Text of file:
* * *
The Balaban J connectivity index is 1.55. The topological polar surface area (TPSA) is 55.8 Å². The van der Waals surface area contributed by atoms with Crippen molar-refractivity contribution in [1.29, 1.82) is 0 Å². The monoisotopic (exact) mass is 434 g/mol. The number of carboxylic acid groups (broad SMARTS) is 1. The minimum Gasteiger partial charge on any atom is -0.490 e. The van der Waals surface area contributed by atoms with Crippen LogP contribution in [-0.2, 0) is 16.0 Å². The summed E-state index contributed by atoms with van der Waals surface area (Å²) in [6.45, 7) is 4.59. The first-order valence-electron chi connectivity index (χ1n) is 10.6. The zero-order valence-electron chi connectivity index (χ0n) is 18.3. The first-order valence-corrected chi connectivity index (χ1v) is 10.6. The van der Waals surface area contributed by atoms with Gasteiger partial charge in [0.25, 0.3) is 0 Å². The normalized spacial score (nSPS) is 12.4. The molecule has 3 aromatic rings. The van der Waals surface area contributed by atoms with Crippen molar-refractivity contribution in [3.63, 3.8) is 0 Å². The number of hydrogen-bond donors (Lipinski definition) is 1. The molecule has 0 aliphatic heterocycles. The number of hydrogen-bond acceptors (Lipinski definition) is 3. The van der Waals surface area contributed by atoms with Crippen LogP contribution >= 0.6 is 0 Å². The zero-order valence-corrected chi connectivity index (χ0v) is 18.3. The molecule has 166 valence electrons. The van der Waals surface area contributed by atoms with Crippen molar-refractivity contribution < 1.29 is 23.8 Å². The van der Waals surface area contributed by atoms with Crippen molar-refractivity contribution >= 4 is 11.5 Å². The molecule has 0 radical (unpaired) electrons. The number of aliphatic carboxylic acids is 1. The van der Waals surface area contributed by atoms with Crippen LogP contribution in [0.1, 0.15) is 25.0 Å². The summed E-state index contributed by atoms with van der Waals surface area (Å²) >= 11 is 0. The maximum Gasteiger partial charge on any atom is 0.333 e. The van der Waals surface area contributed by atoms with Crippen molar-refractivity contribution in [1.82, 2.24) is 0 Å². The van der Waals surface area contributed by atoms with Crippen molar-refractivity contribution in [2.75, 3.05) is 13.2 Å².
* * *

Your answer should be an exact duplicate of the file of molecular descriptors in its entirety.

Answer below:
The Balaban J connectivity index is 1.55. The topological polar surface area (TPSA) is 55.8 Å². The van der Waals surface area contributed by atoms with Crippen molar-refractivity contribution in [1.29, 1.82) is 0 Å². The monoisotopic (exact) mass is 434 g/mol. The number of carboxylic acid groups (broad SMARTS) is 1. The minimum Gasteiger partial charge on any atom is -0.490 e. The van der Waals surface area contributed by atoms with Crippen LogP contribution in [-0.2, 0) is 16.0 Å². The summed E-state index contributed by atoms with van der Waals surface area (Å²) in [6.45, 7) is 4.59. The first-order valence-electron chi connectivity index (χ1n) is 10.6. The zero-order valence-electron chi connectivity index (χ0n) is 18.3. The first-order valence-corrected chi connectivity index (χ1v) is 10.6. The van der Waals surface area contributed by atoms with Gasteiger partial charge in [0.25, 0.3) is 0 Å². The normalized spacial score (nSPS) is 12.4. The molecule has 3 aromatic rings. The van der Waals surface area contributed by atoms with Crippen molar-refractivity contribution in [3.63, 3.8) is 0 Å². The number of hydrogen-bond donors (Lipinski definition) is 1. The molecule has 0 aliphatic heterocycles. The number of hydrogen-bond acceptors (Lipinski definition) is 3. The van der Waals surface area contributed by atoms with Crippen LogP contribution >= 0.6 is 0 Å². The zero-order valence-corrected chi connectivity index (χ0v) is 18.3. The molecule has 166 valence electrons. The van der Waals surface area contributed by atoms with Crippen molar-refractivity contribution < 1.29 is 23.8 Å². The van der Waals surface area contributed by atoms with Crippen molar-refractivity contribution >= 4 is 11.5 Å². The molecule has 0 radical (unpaired) electrons. The number of aliphatic carboxylic acids is 1. The van der Waals surface area contributed by atoms with Crippen LogP contribution in [0.1, 0.15) is 25.0 Å². The summed E-state index contributed by atoms with van der Waals surface area (Å²) >= 11 is 0. The maximum Gasteiger partial charge on any atom is 0.333 e. The van der Waals surface area contributed by atoms with Crippen molar-refractivity contribution in [1.82, 2.24) is 0 Å². The van der Waals surface area contributed by atoms with Crippen molar-refractivity contribution in [2.75, 3.05) is 13.2 Å².